Review Summary: The closest sober Anton has got so far to the chaotic, alcohol & drug fueled psychedelia he fully embraced roughly a decade ago…
Barely four months passed since Third World Pyramid
saw the light of day and here is Don’t Get Lost
, a brand new Brian Jonestown Massacre record. I must admit I wasn’t aware of its existence until a few days ago, but as soon as I read about it, I was stoked to hear it. I still have TWP
on my playlist and given their steady pace of releasing a LP every two years, probably nobody expected this one to be out so soon.
Nevertheless, the band’s latest work heavily contrasts Third World Pyramid
both in sound and length. While the aforementioned record was a tight, 40-minute trip through the 2012-2014 BJM output with some post-punk influences here and there, Don’t Get Lost
is the closest sober Anton has got to the chaotic, alcohol & drug fueled psychedelia he fully embraced roughly a decade ago. Blending the hypnotic sounds of his mid-90s gems and them disco-leaning, bass heavy drones of Who Killed Sgt. Pepper?
, these guys created an acid rock odyssey. Right from the start, ‘Open Minds Now Close’, which is the soundtrack to a lava lamp stare session, takes off through a looping rhythm that makes significant use of synthesizers and a cool, deep bass lead. Newcombe’s voice can be heard at various points in the background amid washes of tremolo guitars, yet we never get more than glimpses from behind the low-end wall. Then, we’re greeted by ‘Melodys Actual Echo Chamber’, a fun, spaced out dub where twangy guitars perfectly accompany another sweet groove. The front man always favored repetition and when he nails it, everything sounds perfect.
While the descriptions for the tracks above suit several others on Don’t Get Lost
, we still get that welcomed variety Third World Pyramid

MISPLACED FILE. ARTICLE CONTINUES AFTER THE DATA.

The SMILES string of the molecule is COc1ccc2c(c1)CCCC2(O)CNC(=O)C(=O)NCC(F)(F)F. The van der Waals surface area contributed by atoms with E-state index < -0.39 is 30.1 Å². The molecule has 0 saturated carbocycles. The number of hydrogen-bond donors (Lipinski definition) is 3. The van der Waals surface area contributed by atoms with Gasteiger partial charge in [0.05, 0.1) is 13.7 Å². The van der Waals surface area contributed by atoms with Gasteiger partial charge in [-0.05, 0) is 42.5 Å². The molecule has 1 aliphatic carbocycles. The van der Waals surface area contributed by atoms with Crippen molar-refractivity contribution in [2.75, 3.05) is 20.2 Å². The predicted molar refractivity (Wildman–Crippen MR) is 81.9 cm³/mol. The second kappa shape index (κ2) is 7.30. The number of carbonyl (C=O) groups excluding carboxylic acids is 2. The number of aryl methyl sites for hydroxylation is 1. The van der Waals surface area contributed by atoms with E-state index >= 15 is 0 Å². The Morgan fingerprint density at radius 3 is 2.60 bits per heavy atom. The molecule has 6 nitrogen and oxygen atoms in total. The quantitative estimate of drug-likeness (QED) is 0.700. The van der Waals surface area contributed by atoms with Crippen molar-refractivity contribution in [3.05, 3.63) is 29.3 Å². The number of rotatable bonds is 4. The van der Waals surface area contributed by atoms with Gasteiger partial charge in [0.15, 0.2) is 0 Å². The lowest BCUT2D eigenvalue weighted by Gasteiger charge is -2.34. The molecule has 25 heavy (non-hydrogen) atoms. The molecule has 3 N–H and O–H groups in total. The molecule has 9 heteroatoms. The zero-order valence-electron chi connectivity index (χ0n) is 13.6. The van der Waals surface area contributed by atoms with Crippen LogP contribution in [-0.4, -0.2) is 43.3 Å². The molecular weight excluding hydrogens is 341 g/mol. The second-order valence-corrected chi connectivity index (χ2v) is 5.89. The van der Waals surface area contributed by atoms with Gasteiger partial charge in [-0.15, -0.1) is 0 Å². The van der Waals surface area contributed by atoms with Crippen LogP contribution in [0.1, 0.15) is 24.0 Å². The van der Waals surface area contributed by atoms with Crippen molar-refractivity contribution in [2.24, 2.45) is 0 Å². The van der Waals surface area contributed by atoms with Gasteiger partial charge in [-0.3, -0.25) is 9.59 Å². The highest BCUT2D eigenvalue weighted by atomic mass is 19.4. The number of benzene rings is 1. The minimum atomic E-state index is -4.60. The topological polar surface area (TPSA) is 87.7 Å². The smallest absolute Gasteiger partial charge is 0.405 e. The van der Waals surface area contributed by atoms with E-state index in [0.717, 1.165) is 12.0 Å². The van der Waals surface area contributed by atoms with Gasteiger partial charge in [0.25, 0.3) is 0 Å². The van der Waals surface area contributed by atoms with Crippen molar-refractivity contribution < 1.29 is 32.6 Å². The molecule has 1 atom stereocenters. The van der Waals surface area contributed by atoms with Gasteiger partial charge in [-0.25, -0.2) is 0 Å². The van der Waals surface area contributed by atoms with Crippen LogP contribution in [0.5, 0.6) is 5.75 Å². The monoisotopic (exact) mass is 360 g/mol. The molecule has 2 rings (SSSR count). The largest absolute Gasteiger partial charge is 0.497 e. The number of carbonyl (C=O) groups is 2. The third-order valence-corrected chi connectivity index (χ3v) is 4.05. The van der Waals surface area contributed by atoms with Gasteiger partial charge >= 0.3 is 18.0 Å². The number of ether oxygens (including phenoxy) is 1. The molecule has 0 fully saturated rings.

shares, albeit within different styles. ‘Resist Much Obey Little’ and ‘UFO Paycheck’ are the usual revival rockers, but with a stronger emphasis on bass, especially on the former, where it's deafening at some points. Anton’s voice is more powerful when used here, whereas the guitars have a more active presence, mainly on ‘UFO Paycheck’ where they play some nice, intertwining leads. There’s also ‘Nothing New to Trash Like You’, the most abrasive tune on the album, complete with feedback, intelligible reverbed vocals, where the band lets it all out. On the contrast, you can find some dance floor ready cuts like ‘Fact 67’ and ‘Acid 2 Me Is No Worse Than War’. The mid-tempo, funky bass again drives everybody else, while some spaghetti western guitar leads, vocal loops and/or trumpets at times punctuate. It’s clear atmosphere was the main focus, choosing to get rid of the multiple layers that characterized much of Revelation
’s songs. This way, we are audibly transported by only one or two main instruments on each track into a prolonged, hazy journey.
There are more experimental moments to be found on Don’t Get Lost
that break the main direction, offering the keyboards their turn in the spotlight. ‘One Slow Breath’ is a slower, droning epic where the piano plays lovely leads alongside a wandering bass line and few spoken word verses. Towards the end, we can hear some strings that only enhance the beauty of the song. Meanwhile, ‘Throbbing Gristle’ is a considerably harsher addition, paying tribute to the industrial legends by using rough sound scapes, pounding drums and chunky bass as starting points. The distorted guitars add to the noisy structure until it all breaks, leaving what seems to be factory clamor to slowly fade away. ‘Charmed I’m Sure’ is another interesting ditty as it makes good use of lush, mesmerizing synths, deep bass and mainly a kick drum. All this simplicity creates its charm, along with a campy feel provided by the electronic parts. Moreover, ‘Geldenes Herz Menz’ is an additional highlight, a cinematic slow burner led by lounge trumpet, melodic bass and reverse reverbed guitar notes. I am glad Anton kept these two tunes shorter, otherwise they would’ve lost their momentum.
In the end, Don’t Get Lost
is very enjoyable, yet the main downside is its length. At 72 minutes long and each song featuring repetitive progressions, no matter how good they are, I find them slightly exhausting. Being in an altered state will surely cancel this issue, plus the droning aspects are perfect for a verdant acid trip. Still, some more vocals and guitar diversity would have compensated for the abundance of bass, enriching the little details as well. So, the replay value depends on which era of Brian Jonestown Massacre are you most fond of. Since I like Who Killed Sgt. Pepper?
, I’m quite happy to have this LP in my playlist, still I’m confident every fan will have something to enjoy here. Dig it!